3. Outside the Box Jesus verses cliché Jesus: this particularly applies to post-Christian society, in which people have gotten enough the dull and pale Jesus image, church-portrayed. The historical Jesus made known himself with more than one image (the Transfiguration in Matt 17:1–6; Mark 9:1–8, and Luke 9:28–36; also arguably in his post-resurrection appearances), and he surprised people often. In the same manner Rather than showing a cliché Jesus people already know, we share a Jesus people have yet to discover.
  4. Journey verses Event: to be Christian is to follow Jesus Christ our leader along the journey. The old model focuses on a one-time decision to get a one-way ticket to heaven, an event which marks who’s in and who’s out. The new model sees everyone as at different points along (or away from) the Way. He includes Acts 2:1-41 as an example for different dimensions in a person’s spiritual journey: Repentance, faith, baptism, forgiveness, and the gift of the Holy Spirit. This only minor issue I have about this analogy is his omission of the fact that every journey has a starting point, as there are also important intersections where a transition based upon a one-time decision needs to be made. Paul’s conversion narratives (Acts 9:3-19; 22:6-16; 26:12-18) indeed illustrates that there are ‘events’ within journey.


That being said, Gordon Smith’s Beginning Well is indeed a book that specifically addresses the issue of Christian conversion. The aim of this book is threefold: 1) to help believers’ better personal self-understanding; 2) to fuel effective Church ministry; 3) to undertake the [contemporary] theological task (10-11).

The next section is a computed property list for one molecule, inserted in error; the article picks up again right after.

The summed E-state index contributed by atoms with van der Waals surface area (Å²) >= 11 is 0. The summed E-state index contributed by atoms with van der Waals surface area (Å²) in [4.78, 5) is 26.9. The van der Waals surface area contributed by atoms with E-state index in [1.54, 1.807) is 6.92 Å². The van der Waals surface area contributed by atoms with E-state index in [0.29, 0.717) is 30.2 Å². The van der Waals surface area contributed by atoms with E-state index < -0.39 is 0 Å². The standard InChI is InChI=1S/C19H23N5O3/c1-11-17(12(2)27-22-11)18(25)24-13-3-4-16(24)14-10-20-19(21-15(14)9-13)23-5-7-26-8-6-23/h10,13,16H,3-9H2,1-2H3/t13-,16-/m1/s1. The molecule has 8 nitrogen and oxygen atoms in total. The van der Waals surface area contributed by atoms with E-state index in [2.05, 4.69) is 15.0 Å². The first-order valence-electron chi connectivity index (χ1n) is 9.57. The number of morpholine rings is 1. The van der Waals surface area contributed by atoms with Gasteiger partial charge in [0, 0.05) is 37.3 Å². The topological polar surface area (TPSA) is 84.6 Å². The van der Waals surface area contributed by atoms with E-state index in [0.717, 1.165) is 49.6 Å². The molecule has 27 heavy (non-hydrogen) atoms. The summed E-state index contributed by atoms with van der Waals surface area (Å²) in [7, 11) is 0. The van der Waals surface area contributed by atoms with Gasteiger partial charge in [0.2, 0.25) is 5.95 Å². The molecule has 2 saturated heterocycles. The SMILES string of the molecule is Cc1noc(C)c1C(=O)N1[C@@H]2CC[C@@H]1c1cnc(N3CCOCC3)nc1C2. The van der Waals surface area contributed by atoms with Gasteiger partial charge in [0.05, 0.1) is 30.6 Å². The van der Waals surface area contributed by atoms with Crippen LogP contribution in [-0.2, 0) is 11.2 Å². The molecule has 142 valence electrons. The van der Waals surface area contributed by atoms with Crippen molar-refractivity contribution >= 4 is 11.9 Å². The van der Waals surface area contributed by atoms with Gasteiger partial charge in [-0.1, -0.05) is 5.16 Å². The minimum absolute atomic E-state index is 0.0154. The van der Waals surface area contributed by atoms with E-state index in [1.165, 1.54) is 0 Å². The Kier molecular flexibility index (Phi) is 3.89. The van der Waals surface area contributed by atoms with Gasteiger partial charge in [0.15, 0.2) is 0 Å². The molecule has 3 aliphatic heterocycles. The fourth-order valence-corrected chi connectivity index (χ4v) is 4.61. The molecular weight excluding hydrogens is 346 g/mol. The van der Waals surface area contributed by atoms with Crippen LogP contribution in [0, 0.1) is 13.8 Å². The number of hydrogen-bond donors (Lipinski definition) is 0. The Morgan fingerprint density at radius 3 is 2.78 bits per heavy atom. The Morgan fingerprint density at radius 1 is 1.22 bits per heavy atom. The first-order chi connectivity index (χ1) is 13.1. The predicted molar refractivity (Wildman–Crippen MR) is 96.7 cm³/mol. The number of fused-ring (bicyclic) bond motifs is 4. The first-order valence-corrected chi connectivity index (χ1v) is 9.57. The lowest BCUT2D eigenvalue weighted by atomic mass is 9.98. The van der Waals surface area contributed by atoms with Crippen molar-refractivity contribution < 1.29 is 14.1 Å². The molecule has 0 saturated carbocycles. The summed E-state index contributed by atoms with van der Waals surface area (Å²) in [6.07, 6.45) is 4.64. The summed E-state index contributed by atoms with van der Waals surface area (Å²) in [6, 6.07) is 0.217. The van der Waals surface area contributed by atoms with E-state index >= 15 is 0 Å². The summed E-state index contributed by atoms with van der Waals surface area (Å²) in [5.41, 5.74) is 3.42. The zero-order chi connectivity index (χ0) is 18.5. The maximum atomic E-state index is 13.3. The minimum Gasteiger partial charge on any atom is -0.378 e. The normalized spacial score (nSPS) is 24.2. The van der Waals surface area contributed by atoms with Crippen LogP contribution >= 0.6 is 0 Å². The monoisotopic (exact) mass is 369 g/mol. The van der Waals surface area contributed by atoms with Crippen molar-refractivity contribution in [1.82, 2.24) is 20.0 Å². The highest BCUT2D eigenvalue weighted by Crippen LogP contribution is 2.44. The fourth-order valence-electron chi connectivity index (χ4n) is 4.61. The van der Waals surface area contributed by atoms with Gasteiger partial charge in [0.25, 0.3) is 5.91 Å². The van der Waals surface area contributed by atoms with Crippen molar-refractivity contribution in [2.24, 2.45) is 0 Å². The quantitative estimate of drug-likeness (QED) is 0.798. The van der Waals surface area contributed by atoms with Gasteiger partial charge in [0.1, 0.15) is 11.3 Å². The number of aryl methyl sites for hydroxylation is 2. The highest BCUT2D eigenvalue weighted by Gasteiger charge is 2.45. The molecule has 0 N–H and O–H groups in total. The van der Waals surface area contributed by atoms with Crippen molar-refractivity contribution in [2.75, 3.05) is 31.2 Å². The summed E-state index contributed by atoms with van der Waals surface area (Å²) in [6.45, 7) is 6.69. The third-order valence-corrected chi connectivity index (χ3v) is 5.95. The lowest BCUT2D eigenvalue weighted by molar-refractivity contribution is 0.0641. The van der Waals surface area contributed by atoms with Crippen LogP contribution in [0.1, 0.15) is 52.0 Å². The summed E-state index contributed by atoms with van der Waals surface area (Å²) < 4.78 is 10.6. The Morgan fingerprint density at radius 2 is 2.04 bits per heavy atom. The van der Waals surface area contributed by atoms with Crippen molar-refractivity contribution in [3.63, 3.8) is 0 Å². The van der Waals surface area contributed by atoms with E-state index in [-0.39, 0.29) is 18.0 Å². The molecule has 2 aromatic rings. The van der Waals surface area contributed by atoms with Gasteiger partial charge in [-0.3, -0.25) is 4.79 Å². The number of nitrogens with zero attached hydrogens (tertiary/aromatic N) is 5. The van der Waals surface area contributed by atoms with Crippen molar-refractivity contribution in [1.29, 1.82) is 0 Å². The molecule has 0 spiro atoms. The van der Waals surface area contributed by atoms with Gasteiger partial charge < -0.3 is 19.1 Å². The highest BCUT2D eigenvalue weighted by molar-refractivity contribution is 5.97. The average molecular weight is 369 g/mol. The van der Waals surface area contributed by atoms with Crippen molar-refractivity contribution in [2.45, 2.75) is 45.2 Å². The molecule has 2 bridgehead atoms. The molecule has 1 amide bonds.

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Drawing his thesis from a thematic biblical study of conversion in the Synoptic gospels, John, Acts, and in Paul’s epistles, Smith analyses seven elements to be observed in authentic conversion (pp. 138-141):

  1. Belief (intellectual);
  2. Repentance (penitential);
  3. Trust and assurance of forgiveness: (emotional or affective);
  4. Commitment, allegiance, and devotion (volitional),
  5. Water baptism(sacramental);
  6. Reception of the gift of the Holy Spirit (charismatic);
  7. Incorporation into the Christian community (corporate).

It is also noteworthy that he understands conversion from the vintage point of eschatology: it is past (Titus 3:5), present (Phil. 2:2), and future (Rom. 8:24) (p.24); conversion doesn’t just pertain to the afterlife (p. 28). He reminds readers that transformation is not merely spiritual, but holistic (1 Thess. 5:23-24) (p. 28).
For it various strengths I find this book immensely helpful. It is clearly written, biblically sound, and the author wouldn’t hesitate to cite theological thinkers, such as Francis Schaeffer (213), Karl Rahner (29, 59), George Lindbeck (40), philosophers, such as Wittgenstein (40), and prominent exegetes to elucidate his points.